Vesto Melvin Slipher
Biografia estratta da: http://www.lowell.edu/ V.M.
Slipher was born on November 11, 1875 in Mulberry, Indiana. He was educated first at a high school in Frankfort, Indiana and later at the University of Indiana at Bloomington. Here, he received a bachelors degree in mechanics and astronomy in 1901, a masters degree in 1903, and a Ph.D in 1909. He began work at Lowell Observatory in August of 1901. His best known work at this institution concerns his discovery of the radial velocities of spiral nebulae, starting in 1912. Through this research, he determined that spiral nebulae were moving at approximately three times the speed of any other known object, a discovery which was later utilized by astronomer Edwin Hubble.
In addition, Slipher discovered that these spiral nebulae are rotating. Slipher also provided important data which helped to prove the existence of vast quantities of gas and dust in interstellar space. The existence of interstellar gas had been postulated by J.C. Kapteyn in 1908, a hypothesis which Slipher proved in 1909 by examining stellar spectra. In 1912, Slipher demonstrated the existence of interstellar dust with his discovery that a nebula in the constellation Pleiades near the star Merope shone by reflected starlight alone. Slipher also conducted investigations of aurorae and night sky light, expanding his work to include zodiacal light, as well, in the early 1930s. Slipher was also involved in planetary astronomy, starting a spectrographic investigation of Jupiter, Saturn, Uranus and Neptune in the infrared in 1903.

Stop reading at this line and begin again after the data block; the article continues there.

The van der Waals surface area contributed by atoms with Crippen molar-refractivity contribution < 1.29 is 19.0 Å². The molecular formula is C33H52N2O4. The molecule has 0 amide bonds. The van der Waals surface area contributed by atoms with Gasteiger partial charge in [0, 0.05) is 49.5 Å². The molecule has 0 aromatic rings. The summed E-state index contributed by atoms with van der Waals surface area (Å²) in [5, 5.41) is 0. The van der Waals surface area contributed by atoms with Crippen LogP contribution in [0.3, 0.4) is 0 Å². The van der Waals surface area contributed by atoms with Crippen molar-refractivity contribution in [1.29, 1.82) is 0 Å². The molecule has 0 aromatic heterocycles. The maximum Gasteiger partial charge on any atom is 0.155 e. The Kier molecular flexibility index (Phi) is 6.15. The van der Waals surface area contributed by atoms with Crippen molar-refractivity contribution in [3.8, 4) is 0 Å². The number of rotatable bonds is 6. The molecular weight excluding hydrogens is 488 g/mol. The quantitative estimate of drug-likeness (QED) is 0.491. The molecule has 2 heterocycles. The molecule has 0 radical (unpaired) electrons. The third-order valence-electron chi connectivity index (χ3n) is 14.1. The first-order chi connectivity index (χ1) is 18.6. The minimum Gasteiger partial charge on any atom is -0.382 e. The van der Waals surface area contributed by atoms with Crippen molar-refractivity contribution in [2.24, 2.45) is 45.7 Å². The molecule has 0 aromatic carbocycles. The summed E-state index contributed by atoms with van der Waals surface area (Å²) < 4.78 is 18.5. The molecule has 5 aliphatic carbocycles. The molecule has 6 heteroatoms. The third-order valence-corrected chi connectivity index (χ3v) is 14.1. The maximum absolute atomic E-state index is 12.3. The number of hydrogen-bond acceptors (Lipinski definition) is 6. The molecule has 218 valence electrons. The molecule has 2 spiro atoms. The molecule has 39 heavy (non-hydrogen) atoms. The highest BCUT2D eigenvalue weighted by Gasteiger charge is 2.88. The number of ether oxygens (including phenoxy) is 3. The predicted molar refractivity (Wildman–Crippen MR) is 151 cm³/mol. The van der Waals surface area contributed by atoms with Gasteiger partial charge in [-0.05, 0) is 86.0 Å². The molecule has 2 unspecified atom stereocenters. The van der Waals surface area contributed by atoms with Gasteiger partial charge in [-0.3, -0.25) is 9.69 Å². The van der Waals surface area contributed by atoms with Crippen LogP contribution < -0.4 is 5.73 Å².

He discovered several previously unknown spectral lines, some of which Rupert Wildt found, in 1931, to be due to ammonia and methane. Slipher also determined periods of rotation for Venus in 1903 and Uranus in 1911. After 1927, he supervised the search for Lowell's predicted Planet X. In addition to his astronomical work, Slipher was active in the administration of Lowell Observatory. He became the assistant director of the Observatory in 1915, acting director upon Percival Lowell's death in 1916, and was named Observatory director in 1926. He remained in this position until his retirement in 1954.
He died in Flagstaff in 1969 at the age of 93.